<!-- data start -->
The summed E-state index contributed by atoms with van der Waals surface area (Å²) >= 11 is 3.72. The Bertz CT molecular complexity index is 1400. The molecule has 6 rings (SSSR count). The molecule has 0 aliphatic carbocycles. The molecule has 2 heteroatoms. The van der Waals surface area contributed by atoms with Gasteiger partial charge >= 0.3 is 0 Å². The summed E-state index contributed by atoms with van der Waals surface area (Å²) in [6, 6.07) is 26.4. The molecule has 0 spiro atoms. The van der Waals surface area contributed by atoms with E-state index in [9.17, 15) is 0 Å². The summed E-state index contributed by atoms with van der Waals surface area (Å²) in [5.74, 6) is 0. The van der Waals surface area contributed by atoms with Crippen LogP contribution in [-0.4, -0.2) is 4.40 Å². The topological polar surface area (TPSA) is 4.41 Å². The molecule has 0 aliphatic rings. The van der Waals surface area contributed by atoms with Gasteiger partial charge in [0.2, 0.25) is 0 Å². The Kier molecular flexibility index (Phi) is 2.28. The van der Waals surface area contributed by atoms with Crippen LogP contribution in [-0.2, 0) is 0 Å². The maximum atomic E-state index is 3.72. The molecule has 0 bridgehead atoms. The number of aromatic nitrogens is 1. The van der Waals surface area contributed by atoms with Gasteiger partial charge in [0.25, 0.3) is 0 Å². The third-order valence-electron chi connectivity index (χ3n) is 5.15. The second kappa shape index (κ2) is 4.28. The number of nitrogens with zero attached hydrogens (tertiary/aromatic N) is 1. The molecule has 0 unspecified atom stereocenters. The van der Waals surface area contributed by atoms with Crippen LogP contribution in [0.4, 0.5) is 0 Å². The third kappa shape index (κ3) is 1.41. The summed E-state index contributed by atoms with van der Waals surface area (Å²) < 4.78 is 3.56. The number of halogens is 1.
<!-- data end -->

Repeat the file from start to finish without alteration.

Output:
The summed E-state index contributed by atoms with van der Waals surface area (Å²) >= 11 is 3.72. The Bertz CT molecular complexity index is 1400. The molecule has 6 rings (SSSR count). The molecule has 0 aliphatic carbocycles. The molecule has 2 heteroatoms. The van der Waals surface area contributed by atoms with Gasteiger partial charge >= 0.3 is 0 Å². The summed E-state index contributed by atoms with van der Waals surface area (Å²) in [6, 6.07) is 26.4. The molecule has 0 spiro atoms. The van der Waals surface area contributed by atoms with E-state index in [9.17, 15) is 0 Å². The summed E-state index contributed by atoms with van der Waals surface area (Å²) in [5.74, 6) is 0. The van der Waals surface area contributed by atoms with Crippen LogP contribution in [-0.4, -0.2) is 4.40 Å². The topological polar surface area (TPSA) is 4.41 Å². The molecule has 0 aliphatic rings. The van der Waals surface area contributed by atoms with Gasteiger partial charge in [0.2, 0.25) is 0 Å². The Kier molecular flexibility index (Phi) is 2.28. The van der Waals surface area contributed by atoms with Crippen LogP contribution in [-0.2, 0) is 0 Å². The maximum atomic E-state index is 3.72. The molecule has 0 bridgehead atoms. The number of aromatic nitrogens is 1. The van der Waals surface area contributed by atoms with Gasteiger partial charge in [0.25, 0.3) is 0 Å². The third-order valence-electron chi connectivity index (χ3n) is 5.15. The second kappa shape index (κ2) is 4.28. The number of nitrogens with zero attached hydrogens (tertiary/aromatic N) is 1. The molecule has 0 unspecified atom stereocenters. The van der Waals surface area contributed by atoms with Crippen LogP contribution in [0.4, 0.5) is 0 Å². The third kappa shape index (κ3) is 1.41. The summed E-state index contributed by atoms with van der Waals surface area (Å²) < 4.78 is 3.56. The number of halogens is 1.